Federal banking regulators should ensure that banks advance financial inclusion, further racial justice in lending and avoid making loans or investments that harm the environment or cause housing displacement, a group of public interest organizations argued today.
WASHINGTON, D.C. – The Paycheck Protection Program, a critical pillar of the CARES Act pandemic relief legislation, failed to equitably distribute money despite an avowed goal of focusing on small businesses, according to a new report from seven public interest organizations and labor unions.
In addition to adopting other reforms for future relief programs, the U.S. Small Business Administration should use its statutory power to claw back improperly issued or misused loans. Those cases might include PPP loan recipients who failed to spend at least 60% of their loan proceeds on employee wages, and cases where recipients used the money to issue stockholder dividends, buy back stock, or award executive bonuses.
The Paycheck Protection Program, a critical pillar of the CARES Act pandemic relief legislation, failed to equitably distribute money despite an avowed goal of focusing on small businesses, according to a new report from AFREF and six other public interest organizations and labor unions.
Hundreds of companies owned or backed by some of the most well financed private equity firms in the US secured an estimated $5.3 billion in public funds under the Coronavirus Aid, Relief, and Economic Security Act (CARES Act), reveals a new investigation published today.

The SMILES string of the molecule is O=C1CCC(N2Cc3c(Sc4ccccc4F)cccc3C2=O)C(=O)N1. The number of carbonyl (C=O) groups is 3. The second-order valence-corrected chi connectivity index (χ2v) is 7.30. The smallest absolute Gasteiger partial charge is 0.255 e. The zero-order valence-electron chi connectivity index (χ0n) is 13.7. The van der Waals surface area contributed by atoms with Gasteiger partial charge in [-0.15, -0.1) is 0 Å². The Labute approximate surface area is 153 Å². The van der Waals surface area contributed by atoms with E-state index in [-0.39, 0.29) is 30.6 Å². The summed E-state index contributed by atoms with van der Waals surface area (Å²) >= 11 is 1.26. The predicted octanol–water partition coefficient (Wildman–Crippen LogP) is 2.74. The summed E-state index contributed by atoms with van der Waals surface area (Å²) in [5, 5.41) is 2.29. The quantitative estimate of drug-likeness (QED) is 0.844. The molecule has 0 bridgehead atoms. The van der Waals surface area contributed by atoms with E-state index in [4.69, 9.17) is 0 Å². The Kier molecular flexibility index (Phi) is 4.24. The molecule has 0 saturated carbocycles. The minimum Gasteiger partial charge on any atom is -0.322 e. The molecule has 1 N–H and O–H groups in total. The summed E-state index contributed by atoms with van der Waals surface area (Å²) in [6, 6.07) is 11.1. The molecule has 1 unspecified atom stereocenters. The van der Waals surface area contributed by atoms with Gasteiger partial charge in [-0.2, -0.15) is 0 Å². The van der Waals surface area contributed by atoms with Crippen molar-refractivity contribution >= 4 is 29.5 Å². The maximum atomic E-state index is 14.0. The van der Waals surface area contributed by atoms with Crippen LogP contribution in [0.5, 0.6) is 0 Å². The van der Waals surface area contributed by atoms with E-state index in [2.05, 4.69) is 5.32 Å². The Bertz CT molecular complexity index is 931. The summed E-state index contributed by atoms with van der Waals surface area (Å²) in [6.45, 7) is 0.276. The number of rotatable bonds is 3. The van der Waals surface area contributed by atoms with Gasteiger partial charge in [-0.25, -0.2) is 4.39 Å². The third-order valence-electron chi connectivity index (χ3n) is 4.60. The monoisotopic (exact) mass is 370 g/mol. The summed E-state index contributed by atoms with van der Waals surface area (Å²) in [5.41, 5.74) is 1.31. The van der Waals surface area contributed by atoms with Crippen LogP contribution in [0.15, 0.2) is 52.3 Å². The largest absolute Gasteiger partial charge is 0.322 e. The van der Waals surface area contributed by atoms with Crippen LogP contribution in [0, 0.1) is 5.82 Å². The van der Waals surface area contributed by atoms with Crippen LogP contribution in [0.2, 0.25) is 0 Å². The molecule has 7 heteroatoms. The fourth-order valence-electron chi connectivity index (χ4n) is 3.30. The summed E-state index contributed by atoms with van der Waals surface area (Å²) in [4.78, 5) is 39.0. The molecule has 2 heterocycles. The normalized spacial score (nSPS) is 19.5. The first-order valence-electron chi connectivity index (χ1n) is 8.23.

AFR joined a letter to the Small Business Administration calling for the release of data pertaining to Paycheck Protection Program recipients’ loan forgiveness requests, which represents $194.5 billion of taxpayer money, most of which has already been forgiven. The letter urges the SBA to release the number of jobs borrowers supported with PPP funds, information on any pay reductions experienced by workers employed by borrowers, whether the borrower applied for or received a second draw PPP loan, among other important data points.
A South Carolina tire factory owned by a global corporation received a substantial loan from the Small Business Administration for pandemic relief while many genuinely small businesses — especially those owned by people of color and women — were unable to access the program.
Case study of a South Carolina tire factory owned by a global corporation that received a substantial loan from the Small Business Administration for pandemic relief while many genuinely small businesses were unable to access the program.
Americans for Financial Reform joined a letter to the Biden administration highlighting the critical budget-related items that would help consumers in any upcoming Covid legislation. The letter urged President Biden to halt garnishment and offset certain tax refunds, fund a Housing Assistance Fund and housing counseling, and cancel student debt.
Lawmakers must dramatically step up the quality and quantity of data that the executive branch releases on programs designed to provide relief from the economic downturn stemming from the COVID-19 pandemic, according to a letter from 26 labor, community, consumer, and other organizations.